Hurricane Earl bears down on Outer Banks, following well-worn path
Hurricane Earl is only the latest hurricane to put North Carolina in its path. The state has seen billions of dollars of damage since its founding.
Lannis Waters/The Palm Beach Post/AP/File
Hurricane Earl is projected to brush the Outer Banks of North Carolina early Friday morning. While the path of the storm should keep the hurricane's eye offshore, the eastern edge of the state is likely to see heavy rains and winds.
Authorities evacuated Ocracoke Island and asked vacationers to leave the northern Outer Banks in advance of hurricane Earl.
"We're sad that they have to leave," said Gray Berryman, an Outer Banks real estate agent in Duck, N.C., who had decided to ride out the storm. "I am hopeful that everything is going to be A-OK."
For North Carolina residents, this is nothing new.
The state has been hit or grazed by 100 storms since its founding, and has averaged two hurricanes a year for the past two decades. Most don't make landfall, but a hurricane's influence extends well beyond its immediate eyewall, so their influence has been felt.
September is the most dangerous month for North Carolinians, with 41 of the 100 recorded storms. The second worst month for hurricanes, August has seen 31 storms since 1800. If they can make it through September, North Carolina residents can start to relax; October has seen only 14 hurricanes, and November only one.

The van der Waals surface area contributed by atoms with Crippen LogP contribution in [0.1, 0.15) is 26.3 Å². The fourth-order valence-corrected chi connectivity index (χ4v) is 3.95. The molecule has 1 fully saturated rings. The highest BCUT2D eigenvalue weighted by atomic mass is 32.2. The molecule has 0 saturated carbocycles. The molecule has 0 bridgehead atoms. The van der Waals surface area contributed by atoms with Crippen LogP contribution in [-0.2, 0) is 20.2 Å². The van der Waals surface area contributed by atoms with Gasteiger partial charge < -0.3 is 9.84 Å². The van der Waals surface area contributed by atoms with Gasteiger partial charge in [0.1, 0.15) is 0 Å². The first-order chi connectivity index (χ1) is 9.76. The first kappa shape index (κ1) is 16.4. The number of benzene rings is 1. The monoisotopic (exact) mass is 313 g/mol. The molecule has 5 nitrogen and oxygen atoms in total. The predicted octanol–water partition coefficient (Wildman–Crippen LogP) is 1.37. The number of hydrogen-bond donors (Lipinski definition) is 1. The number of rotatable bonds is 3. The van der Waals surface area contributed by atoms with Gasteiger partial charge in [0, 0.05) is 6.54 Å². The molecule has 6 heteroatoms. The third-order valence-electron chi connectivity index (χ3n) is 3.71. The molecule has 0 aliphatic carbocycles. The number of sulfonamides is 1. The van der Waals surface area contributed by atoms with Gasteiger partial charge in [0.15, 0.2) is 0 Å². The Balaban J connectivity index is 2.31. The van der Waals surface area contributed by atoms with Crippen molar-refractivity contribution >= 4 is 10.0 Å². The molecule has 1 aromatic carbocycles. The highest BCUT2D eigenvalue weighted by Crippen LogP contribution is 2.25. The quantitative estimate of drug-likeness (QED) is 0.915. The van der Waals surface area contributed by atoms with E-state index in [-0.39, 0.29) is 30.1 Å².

The most recent heavy hit to North Carolina came from hurricane Floyd, which made landfall just after midnight, Sept. 16, 1999. Hurricane Floyd was the deadliest storm of the century for North Carolina, claiming 35 lives, mostly from the flooding. The National Guard and the Coast Guard rescued nearly 1,700 people trapped by the rapidly rising flood waters.
Floyd was also the costliest hurricane of the century for North Carolina, hurricane Floyd caused about $1.4 billion in damage to insured property (about $1.8 billion in 2010 dollars), according to the Insurance Information Institute. Hurricane Fran, in 1996, ran a close second, causing $1.3 billion of damage (only about $25 million less than Floyd, in constant dollars).
That's just the insured property. Hurricanes Floyd and Fran also caused almost $700 million in flooding damage (not all in North Carolina), paid by the National Flood Insurance Program (NFIP).
A big factor behind the rising cost of hurricanes is the rising number and value of housing along the coast. In Dare County, for example, which encompasses most of the Outer Banks, the number homes is up 21 percent and the median value of homes in the county has more than doubled since Floyd hit in 1999.
North Carolina's coastal residents have taken steps to protect themselves. As of June 30, North Carolina residents collectively held almost 180,000 "beach and windstorm" insurance policies, worth $69.0 billion, according to the Insurance Information Institute.
That's double the insured value residents held in 2004.